Counter Culture - Fruchtman Marketing | Fruchtman Marketing

TUESDAY TIPS & TRICKS

Counter Culture

Development | categories: Main

by Angie Ash, Executive Vice President

#Flabbergasted. That was me when a client recently inquired about a door counter. They were looking for some recommendations on brands and types to check out. Out of curiosity, I decided to ask a few clients what traffic counter systems they use, since we regularly recommend them to our clients. Some of the answers?

“We don’t use one – not sure why.”

Another? “Oh, yeah. We have one but we haven’t been keeping track…I guess we should look into that again.”

“It broke.”

I was honestly shocked at how many retailers aren’t taking advantage of a great data tool.

The door counter is a retail store basic. They’re great to not only monitor daily traffic to your store but also to effectively track increases during promotions. Big sale coming up? Trunk show? Bridal event? All reasons to be examining your data. If you’re asking how people heard of you, that’s a great why-in question. Even better if they bring your postcard in with them or say it was from your radio spot you did to promote the event. But if you’re not looking at the basic store traffic information you can glean from a retail door counter, you’re not really examining true opportunities.

Today’s door counter models are much more sophisticated than days of yore, just like mobile phones of years past have become smartphones with advanced capabilities. Many have software that can be synched and integrated with your POS system. Trax is one, TrafSys is another and Apogee Kits is a third option. Basic models start at $99 and go up from there in price depending on the level of sophistication desired. As far as installation goes, your local security company can assist you if you need help.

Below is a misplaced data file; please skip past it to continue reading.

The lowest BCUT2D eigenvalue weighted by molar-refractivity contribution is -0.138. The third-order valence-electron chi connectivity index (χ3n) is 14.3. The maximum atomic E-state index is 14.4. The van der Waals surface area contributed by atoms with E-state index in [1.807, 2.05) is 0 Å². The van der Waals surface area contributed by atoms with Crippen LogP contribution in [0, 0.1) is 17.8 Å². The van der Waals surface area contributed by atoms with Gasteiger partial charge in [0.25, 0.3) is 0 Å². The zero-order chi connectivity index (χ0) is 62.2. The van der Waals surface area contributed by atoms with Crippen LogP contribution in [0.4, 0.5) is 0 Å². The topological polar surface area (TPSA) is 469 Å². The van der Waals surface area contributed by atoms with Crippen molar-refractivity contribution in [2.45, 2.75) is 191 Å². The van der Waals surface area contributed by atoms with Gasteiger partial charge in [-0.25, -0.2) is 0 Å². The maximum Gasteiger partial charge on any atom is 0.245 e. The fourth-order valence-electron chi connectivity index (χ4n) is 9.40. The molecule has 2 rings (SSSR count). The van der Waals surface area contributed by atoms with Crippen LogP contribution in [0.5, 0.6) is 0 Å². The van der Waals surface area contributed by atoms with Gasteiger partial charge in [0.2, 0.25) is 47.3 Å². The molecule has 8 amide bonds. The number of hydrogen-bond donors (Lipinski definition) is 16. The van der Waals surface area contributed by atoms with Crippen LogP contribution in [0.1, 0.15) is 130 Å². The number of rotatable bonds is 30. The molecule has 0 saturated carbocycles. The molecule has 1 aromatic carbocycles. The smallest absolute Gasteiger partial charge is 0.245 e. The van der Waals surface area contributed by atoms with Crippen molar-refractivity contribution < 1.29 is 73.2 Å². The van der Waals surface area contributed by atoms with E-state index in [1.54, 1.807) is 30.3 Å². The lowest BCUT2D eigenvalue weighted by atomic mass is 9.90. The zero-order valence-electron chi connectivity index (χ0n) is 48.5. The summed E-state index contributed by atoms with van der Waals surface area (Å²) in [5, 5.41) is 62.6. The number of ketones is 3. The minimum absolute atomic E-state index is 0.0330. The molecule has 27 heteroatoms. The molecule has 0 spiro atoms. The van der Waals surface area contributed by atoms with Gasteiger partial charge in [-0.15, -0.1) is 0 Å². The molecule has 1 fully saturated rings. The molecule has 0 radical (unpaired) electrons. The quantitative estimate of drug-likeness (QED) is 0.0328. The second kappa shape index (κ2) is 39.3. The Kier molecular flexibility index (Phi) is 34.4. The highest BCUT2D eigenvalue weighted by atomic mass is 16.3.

Okay, you do have one and now want to use it to its best effect? Great!

-Assign the task of reading the counter each day to an employee who follows routine and responsibility well and can work their way around a spreadsheet.

-Account for traffic you want to take out of the equation by dividing the daily count by 2.1 to account for employees, vendor salespeople, the UPS driver and the like. If you get a lot of non-business related incremental traffic, you may need to change this factor.

-Divide the number of people who come in by the number of sales and the number of repairs to see the closing ratio.

-Put it all in a spreadsheet and make it part of your store process to review monthly. You’ll be amazed at what you can learn from your data — and as flabbergasted as me as to why you didn’t start using one sooner.

Looking for more practical and tactical advice? Email suits@fruchtman.com.


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